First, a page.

Never Say Goodbye

This is an pretty old post from my blog, which has been preserved in case its content is of any interest. You might want to go back to the homepage to see some more recent stuff.

As my previous post on closing my account might indicate, I’m currently on something of an account-closing spree.

Closing online accounts seems to be a rarity these days, and more than once I’ve been asked why I bother. My reasons are pretty simple, so I suppose I care about them more than most people.

Closing a account was pretty painless. Re-enter your password for security, click a couple of confirmation buttons, and you’re done — with the slightly odd proviso that it doesn’t delete forum posts in your name. Presumably this is so that the forum archives are still readable rather than being peppered with one-sided conversations, but it does suggest that after deleting your account, there is no longer any way of removing your forum posts at all.

Not the worst offender, though, by far.

Today I tried to close an account with an old web hosting provider, 34SP. There’s no obvious way to delete your account through their admin panel, so I contacted support and was told:

Unfortunately we cannot ‘delete’ your account. We keep accounts active for our records should any future changes need to be made.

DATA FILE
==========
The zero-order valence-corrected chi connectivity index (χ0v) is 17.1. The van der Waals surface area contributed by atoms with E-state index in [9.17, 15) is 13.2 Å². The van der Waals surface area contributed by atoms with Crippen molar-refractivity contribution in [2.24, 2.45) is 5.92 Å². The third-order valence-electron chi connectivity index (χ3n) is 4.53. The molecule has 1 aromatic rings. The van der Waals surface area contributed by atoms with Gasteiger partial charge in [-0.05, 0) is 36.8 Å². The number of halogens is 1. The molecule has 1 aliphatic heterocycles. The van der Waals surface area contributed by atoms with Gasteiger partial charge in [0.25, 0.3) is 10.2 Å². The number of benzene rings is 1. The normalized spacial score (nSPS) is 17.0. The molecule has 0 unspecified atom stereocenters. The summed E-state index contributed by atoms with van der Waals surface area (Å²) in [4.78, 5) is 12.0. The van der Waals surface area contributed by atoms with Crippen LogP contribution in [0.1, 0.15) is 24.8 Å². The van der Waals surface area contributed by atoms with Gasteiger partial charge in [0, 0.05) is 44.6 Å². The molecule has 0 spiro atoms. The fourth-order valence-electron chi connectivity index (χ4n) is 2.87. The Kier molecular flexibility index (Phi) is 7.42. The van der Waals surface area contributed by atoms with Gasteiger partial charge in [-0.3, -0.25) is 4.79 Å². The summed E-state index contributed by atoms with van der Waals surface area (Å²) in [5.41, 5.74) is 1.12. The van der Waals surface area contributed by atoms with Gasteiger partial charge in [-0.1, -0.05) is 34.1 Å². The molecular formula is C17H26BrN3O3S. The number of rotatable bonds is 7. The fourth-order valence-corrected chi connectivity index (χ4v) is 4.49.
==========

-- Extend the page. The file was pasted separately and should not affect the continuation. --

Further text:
What future changes? I am leaving your service.

This is far from the first time I’ve encountered this — the internet is littered with accounts of mine that still exist only because the service provider does not provide any means to close an account, often as an actual policy rather than just a programming oversight. It’s not exactly the hardest thing to program anyway, so there should be no excuses on that front. Here’s SuccessWhale’s account deletion dialog — enter your password, click a button, and everything you ever did is permanently erased.

SuccessWhale account deletion dialog

I’m not sure when this practice came about, but it’s particularly frustrating to know that your email address and weakly-encrypted password are held by a company and there is nothing at all you can do to stop that being the case. Although the EU’s “Right to be Forgotten” by internet companies is largely unworkable and unlikely to make it anywhere near a book of law, it would be wonderful to see it demand that account deletion is actually possible.

In the mean time, I intend to stop by Terms of Service, Didn’t Read before signing up to any new online services, so I can make sure I only create accounts that I can one day choose to delete.

No right to delete account

On TOS;DR, “No right to delete account” is a worryingly common sight.


Just a quick self-comment to help anybody in a similar position to myself: I have recently discovered, which provides links or methods for closing accounts on many popular sites — and also indicates the regrettably large number of sites on which account closure is impossible.

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